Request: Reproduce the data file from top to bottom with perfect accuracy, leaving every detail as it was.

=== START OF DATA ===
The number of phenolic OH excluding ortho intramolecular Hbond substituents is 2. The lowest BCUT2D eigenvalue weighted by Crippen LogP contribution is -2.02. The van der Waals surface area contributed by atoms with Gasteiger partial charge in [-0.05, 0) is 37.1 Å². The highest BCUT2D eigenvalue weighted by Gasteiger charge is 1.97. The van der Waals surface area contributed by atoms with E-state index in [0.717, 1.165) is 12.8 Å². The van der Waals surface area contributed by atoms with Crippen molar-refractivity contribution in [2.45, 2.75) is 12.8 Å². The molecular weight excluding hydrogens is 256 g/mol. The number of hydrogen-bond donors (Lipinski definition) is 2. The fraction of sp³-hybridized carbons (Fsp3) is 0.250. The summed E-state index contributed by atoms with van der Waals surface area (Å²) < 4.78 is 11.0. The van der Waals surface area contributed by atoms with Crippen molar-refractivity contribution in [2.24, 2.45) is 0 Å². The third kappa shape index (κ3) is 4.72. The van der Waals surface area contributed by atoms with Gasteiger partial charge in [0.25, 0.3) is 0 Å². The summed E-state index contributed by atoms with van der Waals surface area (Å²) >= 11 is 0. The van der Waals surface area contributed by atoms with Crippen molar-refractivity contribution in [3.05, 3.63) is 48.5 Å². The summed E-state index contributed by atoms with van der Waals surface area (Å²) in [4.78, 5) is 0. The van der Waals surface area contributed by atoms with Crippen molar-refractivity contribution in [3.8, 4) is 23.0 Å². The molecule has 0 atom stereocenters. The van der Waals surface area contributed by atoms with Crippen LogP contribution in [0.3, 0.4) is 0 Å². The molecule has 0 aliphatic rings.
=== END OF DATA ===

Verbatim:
The number of phenolic OH excluding ortho intramolecular Hbond substituents is 2. The lowest BCUT2D eigenvalue weighted by Crippen LogP contribution is -2.02. The van der Waals surface area contributed by atoms with Gasteiger partial charge in [-0.05, 0) is 37.1 Å². The highest BCUT2D eigenvalue weighted by Gasteiger charge is 1.97. The van der Waals surface area contributed by atoms with E-state index in [0.717, 1.165) is 12.8 Å². The van der Waals surface area contributed by atoms with Crippen molar-refractivity contribution in [2.45, 2.75) is 12.8 Å². The molecular weight excluding hydrogens is 256 g/mol. The number of hydrogen-bond donors (Lipinski definition) is 2. The fraction of sp³-hybridized carbons (Fsp3) is 0.250. The summed E-state index contributed by atoms with van der Waals surface area (Å²) < 4.78 is 11.0. The van der Waals surface area contributed by atoms with Crippen molar-refractivity contribution in [2.24, 2.45) is 0 Å². The third kappa shape index (κ3) is 4.72. The van der Waals surface area contributed by atoms with Gasteiger partial charge in [0.25, 0.3) is 0 Å². The summed E-state index contributed by atoms with van der Waals surface area (Å²) >= 11 is 0. The van der Waals surface area contributed by atoms with Crippen molar-refractivity contribution in [3.05, 3.63) is 48.5 Å². The summed E-state index contributed by atoms with van der Waals surface area (Å²) in [4.78, 5) is 0. The van der Waals surface area contributed by atoms with Crippen molar-refractivity contribution in [3.8, 4) is 23.0 Å². The molecule has 0 atom stereocenters. The van der Waals surface area contributed by atoms with Crippen LogP contribution in [0.3, 0.4) is 0 Å². The molecule has 0 aliphatic rings.